Although it's helpful to try to find an in sample period that includes multiple market structures and conditions, why go back any further than a couple of years on lower time frame strategies? On CL for example, if you had data, you could try to go back 35 years and you'd find there was a decade in there when oil didn't move hardly at all. So obviously optimization or analysis including periods like that is going to affect/sway your results, possibly in the wrong direction.

I find that it's best to find a happy medium of enough data to give you a trade size that's statistically significant (and I don't accept the college textbook n=30 value) and features a couple of recent relevant market structures, but doesn't give me so much history that it favors out of date/obsolete conditions.

"A dumb man never learns. A smart man learns from his own failure and success. But a wise man learns from the failure and success of others."
Reply With Quote
The following 3 users say Thank You to RM99 for this post:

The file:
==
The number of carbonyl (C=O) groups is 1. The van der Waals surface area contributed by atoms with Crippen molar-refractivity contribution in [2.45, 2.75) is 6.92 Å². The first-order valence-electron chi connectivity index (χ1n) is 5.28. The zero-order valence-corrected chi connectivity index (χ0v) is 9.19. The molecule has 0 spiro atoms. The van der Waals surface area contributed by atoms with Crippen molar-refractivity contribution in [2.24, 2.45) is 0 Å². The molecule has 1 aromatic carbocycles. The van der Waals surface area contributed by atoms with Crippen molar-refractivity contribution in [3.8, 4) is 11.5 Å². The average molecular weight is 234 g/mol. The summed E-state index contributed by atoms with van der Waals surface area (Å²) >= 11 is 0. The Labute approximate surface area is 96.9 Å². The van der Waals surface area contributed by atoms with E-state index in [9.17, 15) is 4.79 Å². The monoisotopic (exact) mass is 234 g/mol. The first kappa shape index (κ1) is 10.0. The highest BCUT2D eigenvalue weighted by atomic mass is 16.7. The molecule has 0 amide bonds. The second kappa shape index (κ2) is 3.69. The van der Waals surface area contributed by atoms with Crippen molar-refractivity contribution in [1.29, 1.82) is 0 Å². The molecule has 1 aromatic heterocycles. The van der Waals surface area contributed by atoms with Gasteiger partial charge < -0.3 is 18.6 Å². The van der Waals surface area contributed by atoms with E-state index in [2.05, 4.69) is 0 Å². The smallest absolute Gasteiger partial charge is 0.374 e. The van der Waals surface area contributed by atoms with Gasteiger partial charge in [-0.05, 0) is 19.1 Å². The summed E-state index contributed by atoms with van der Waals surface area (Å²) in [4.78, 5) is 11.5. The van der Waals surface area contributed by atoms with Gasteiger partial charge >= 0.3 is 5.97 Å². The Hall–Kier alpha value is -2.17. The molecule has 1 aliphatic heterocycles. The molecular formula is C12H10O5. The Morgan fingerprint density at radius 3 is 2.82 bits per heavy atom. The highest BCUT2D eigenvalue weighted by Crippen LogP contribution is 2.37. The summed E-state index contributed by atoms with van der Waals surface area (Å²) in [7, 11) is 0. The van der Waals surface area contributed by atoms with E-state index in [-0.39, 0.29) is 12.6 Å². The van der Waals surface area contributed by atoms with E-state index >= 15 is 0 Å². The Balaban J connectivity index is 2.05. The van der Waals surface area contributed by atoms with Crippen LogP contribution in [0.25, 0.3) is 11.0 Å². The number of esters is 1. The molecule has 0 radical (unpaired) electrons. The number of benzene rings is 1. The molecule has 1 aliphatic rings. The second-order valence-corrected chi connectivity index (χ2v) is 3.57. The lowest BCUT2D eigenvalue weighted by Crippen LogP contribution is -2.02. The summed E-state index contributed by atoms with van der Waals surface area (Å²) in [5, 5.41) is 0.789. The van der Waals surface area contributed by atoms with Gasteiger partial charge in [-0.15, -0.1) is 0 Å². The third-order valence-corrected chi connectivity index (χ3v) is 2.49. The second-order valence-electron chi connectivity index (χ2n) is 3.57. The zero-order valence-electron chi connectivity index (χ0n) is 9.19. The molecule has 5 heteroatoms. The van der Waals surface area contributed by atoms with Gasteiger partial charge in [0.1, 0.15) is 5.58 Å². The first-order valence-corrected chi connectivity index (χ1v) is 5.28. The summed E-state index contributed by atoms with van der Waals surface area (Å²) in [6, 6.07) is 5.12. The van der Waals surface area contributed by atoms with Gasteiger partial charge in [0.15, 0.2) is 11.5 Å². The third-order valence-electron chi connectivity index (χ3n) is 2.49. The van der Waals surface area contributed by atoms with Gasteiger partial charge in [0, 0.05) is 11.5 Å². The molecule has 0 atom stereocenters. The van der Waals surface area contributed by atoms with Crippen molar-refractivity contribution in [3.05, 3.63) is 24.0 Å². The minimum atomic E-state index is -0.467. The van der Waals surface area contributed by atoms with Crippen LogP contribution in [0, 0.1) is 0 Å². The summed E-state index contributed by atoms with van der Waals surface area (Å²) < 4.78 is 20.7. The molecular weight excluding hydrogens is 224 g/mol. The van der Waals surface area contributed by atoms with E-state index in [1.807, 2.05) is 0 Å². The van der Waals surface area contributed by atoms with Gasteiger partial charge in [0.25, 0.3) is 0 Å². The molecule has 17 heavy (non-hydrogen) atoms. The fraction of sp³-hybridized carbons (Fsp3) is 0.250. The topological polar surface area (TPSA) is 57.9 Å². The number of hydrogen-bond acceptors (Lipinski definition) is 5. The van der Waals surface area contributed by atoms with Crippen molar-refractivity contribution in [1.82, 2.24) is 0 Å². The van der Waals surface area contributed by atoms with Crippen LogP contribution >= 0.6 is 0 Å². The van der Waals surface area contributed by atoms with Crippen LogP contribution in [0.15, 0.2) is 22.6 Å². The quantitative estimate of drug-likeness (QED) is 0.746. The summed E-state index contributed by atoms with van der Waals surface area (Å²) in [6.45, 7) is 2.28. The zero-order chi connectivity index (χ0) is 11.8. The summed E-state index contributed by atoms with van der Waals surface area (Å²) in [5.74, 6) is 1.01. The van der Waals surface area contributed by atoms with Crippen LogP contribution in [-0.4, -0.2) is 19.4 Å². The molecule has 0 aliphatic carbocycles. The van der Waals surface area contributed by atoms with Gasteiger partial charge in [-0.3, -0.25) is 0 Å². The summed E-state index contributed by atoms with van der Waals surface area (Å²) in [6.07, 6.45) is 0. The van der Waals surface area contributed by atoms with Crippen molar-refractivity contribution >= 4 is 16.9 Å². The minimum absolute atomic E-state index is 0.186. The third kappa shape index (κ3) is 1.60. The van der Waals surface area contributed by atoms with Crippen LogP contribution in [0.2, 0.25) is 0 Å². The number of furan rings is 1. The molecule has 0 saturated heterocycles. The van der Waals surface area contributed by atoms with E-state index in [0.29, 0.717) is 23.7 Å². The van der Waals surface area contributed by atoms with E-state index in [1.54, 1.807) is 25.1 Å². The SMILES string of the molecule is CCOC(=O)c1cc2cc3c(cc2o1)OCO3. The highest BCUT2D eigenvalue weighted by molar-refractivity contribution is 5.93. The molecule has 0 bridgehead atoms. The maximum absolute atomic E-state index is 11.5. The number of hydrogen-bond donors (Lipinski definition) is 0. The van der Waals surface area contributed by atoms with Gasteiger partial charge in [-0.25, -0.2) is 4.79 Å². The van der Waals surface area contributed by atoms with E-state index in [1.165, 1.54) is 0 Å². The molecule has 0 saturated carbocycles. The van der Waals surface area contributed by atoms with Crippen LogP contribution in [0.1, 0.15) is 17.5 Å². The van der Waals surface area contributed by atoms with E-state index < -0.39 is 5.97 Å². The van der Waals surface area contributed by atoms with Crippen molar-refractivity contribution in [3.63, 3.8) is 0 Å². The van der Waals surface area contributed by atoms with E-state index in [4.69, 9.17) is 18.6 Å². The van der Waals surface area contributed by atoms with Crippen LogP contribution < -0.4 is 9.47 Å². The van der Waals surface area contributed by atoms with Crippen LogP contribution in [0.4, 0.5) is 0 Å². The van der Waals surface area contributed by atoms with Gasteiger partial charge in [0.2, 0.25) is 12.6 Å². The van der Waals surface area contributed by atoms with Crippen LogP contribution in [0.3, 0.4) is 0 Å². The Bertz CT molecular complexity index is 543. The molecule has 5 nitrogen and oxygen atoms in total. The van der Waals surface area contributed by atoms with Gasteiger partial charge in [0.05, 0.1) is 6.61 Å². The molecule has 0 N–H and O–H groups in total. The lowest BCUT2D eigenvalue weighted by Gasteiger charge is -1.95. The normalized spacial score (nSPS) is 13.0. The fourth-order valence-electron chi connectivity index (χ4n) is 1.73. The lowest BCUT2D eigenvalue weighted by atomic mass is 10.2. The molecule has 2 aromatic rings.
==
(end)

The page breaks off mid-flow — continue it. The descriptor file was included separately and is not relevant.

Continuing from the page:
#89 (permalink)
Trading Apprentice
glasgow+scotland
 
Futures Experience: Intermediate
Platform: none
Favorite Futures: stocks
 
Posts: 21 since Jul 2012
Thanks: 2 given, 18 received

Dice

How does your 7% theory relate to dice?x

Reply With Quote
 
  #90 (permalink)
Live Your Bliss
Canary Islands, Spain
 
Futures Experience: Advanced
Platform: OA
Favorite Futures: What Moves
 
Anagami's Avatar
 
Posts: 701 since Dec 2010
Thanks: 474 given, 1,398 received



josh View Post
First of all I want to thank @Anagami for creating this thread and for @Fat Tails for adding so much context and understanding to it.

In trying to take the content from the world of theory down to "how do I apply this?" I thought about some considerations I have, and would like to discuss them here.

Do all of the simulations here all assume a mechanical approach, where the stop and target are always fixed? My assumption is yes but I may be incorrect.

My issue with the mathematical content in this thread, besides the fact that my limited brain power prohibits me from fully grasping it after only one brief read, is that it assumes that we are trading a "system" and that we have a definite signal, and that we take every one, and that we are trading a system that implies the market is essentially the same at all times and days (at least that's what I think it assumes).